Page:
Haas trying to earn his card
RENO – Bill Haas would like nothing better than to be a card-carrying member of the PGA Tour, and if he keeps playing like he has the first three days of the Reno-Tahoe Open, he won’t have long to wait.
Haas charged into contention with rounds of 68 and 67 on Saturday giving him 206 after three rounds. Because of Friday’s rain/lightning delay, Haas had to play 33 holes.
“It was a long day,” said Haas, the son of PGA Tour pro Jay Haas. “You have to stay in the moment. Everybody else had to do it.
“The winds picked up. There were 20 mile-per-hour winds when we started. Now it’s pretty tame. That’s bad because the leaders are still out there.”
Haas was granted seven sponsor exemptions this year, and he’s won $107,365 in his first five tournaments. For him to qualify, he has to equal the money of last year’s 150th-place money winner (approximately $350,000) or win a tournament. If he finishes in the top-10 this weekend, he gets an automatic entry into next week’s tournament and can save his final exemption.
He appears to be dealing with the pressure of earning his card just fine.
“There’s pressure from myself,” he said. “Nobody’s pushing me. It’s a marathon. You don’t have to be out here next week. If it takes three years, it takes three years. It would be great to shoot 65, finish in the top three and not have to worry about it.”
Haas was even on the front side in his third round, but caught fire on his last six holes, going birdie, par, par, par, eagle and birdie.
“I hit a good drive (on 17),” Haas said. “I hit a so-so 3-wood into the front bunker. The pin was in back, and I played a 9-iron; a long bunker shot. The ball hit 20 feet short, rolled and went in.”
Haas would certainly like to improve his putting. He missed three birdie attempts of less than 8 feet. He said he’s had problems with short putts the last three weeks.
“I don’t know what the deal is,” Haas said. “I guess I have to be more confident.”
TOUGH DAY IN WIND
Nearly every player interviewed talked about how much the wind affected play on Saturday.
“It blew all day long,” said Vaughn Taylor, who bogeyed his 18th hole to fall a shot off the lead. “It was tough to pick a club. It definitely made things tough.”
“The wind was blowing 15-to-20 miles an hour more than it did all week,” leader Roland Thatcher said.
It won’t get any better today. Winds of up to 25 miles an hour are expected in the afternoon, which will affect the top players.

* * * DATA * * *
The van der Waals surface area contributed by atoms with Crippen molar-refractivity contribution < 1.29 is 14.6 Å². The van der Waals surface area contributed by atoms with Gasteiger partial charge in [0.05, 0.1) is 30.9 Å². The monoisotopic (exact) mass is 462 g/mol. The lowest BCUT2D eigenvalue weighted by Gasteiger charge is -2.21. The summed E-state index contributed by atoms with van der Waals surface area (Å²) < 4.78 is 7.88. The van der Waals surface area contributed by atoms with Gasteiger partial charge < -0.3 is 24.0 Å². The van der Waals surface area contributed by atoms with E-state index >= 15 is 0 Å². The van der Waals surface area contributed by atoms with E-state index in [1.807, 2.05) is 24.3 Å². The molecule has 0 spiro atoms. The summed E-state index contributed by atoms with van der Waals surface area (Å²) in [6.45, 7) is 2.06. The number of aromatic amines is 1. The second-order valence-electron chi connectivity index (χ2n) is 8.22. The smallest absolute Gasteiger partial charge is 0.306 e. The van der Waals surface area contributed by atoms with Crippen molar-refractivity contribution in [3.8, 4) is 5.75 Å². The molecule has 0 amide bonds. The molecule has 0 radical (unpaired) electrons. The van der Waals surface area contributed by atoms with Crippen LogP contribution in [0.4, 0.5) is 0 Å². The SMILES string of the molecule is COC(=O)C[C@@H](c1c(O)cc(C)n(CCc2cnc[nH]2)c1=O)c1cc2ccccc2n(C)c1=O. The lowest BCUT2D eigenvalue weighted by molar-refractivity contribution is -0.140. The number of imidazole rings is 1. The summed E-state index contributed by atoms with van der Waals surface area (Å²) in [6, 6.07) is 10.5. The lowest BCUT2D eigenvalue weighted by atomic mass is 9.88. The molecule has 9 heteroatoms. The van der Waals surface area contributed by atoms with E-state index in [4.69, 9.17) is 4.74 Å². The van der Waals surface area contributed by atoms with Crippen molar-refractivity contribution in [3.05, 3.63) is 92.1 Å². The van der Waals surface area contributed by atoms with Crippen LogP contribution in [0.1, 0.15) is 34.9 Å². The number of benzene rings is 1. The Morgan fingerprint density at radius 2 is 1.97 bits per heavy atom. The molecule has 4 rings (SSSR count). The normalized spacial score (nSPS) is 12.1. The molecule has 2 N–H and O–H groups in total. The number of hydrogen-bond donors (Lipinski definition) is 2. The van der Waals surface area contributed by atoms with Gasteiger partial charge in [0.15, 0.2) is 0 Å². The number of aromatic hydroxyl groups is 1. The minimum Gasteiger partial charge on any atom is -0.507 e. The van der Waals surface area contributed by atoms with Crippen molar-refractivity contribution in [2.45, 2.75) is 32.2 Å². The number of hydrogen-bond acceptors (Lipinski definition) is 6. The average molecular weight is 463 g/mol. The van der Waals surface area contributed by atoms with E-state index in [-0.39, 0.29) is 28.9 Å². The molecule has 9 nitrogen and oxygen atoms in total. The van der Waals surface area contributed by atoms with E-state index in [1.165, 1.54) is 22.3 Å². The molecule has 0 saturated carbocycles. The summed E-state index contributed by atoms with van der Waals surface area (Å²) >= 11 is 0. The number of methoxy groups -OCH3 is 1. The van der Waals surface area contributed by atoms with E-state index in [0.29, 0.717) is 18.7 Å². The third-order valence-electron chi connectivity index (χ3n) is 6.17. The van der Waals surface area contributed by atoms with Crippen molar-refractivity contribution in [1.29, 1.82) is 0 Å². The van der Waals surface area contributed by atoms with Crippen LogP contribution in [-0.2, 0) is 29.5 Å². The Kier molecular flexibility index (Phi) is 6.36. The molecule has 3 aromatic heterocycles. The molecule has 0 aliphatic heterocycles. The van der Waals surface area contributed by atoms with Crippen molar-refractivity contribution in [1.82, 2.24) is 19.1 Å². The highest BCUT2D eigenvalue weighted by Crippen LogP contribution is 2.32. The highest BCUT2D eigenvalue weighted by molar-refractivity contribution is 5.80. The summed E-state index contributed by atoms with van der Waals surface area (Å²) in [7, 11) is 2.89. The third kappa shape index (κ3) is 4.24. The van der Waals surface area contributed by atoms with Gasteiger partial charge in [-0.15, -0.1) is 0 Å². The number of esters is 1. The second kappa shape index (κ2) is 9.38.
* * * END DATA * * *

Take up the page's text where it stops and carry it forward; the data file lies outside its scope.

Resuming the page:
Reno’s Scott McCarron injured his left ankle on the front nine Saturday, and had his ankle taped before playing his final nine holes.
McCarron shot a 3-over-par 39 on the front side, but bounced back nicely with four birdies on the back side en route to a third-round 71 and a 54-hole total of 207. He’s currently tied for sixth place.
A LOOK BACK AT ROUND 2
More than 60 players finished their second rounds on Saturday. Joe Ogilvie, who did finish on Friday, had an 8-under-par 64, and veteran Corey Pavin, who had to play 13 holes in the morning, finished with a 7-under-par 65 and was the leader after two full rounds.
A total of 78 players shot 72 or lower in the second round, and 65 of those were under par. A total of 38 players shot lower than 70. Forty-seven players had over-par rounds, and two players shot more than 80.
Six players – Michael Allen, Carl Pettersson, Steve Allan, Pavin, Thatcher and Craig Barlow played bogey free golf in the second round.
Pettersson, who was 8-under after two rounds, had 13 one-putt greens en route to a 67. Jay Don Blake, who shot 69, also had 13 one-putt greens.
The longest drive of the day belonged to Phil Tataurangi, who blasted a 381-yarder on the 367-yard par-4 fifth hole.
FACTS AND FIGURES
The toughest hole on Saturday was the par-3 12th which played to a 3.403, yielding only two birdies and 27 bogeys. The second-toughest hole was the par-4 8th which played to a 4.389, yielding five birdies and 13 bogeys.
The easiest hole was the par-5 11th, which yielded an eagle to Steve Allan, 21 birdies and only seven bogeys while playing to a 4.778. The second-easiest hole was the par-5 17th, which played to a 4.819 after yielding an eagle to Hunter Mahan, 18 birdies and only 10 bogeys.
The scoring average for the field is 73.458, which is nearly 1 1/2 strokes over par.
Dean Wilson has made a huge jump the last two rounds. He went from tied for 86th after the first day to being tied for 12th after the third round.
Darrell Moody can be reached at email@example.com, or by calling (775) 881-1281.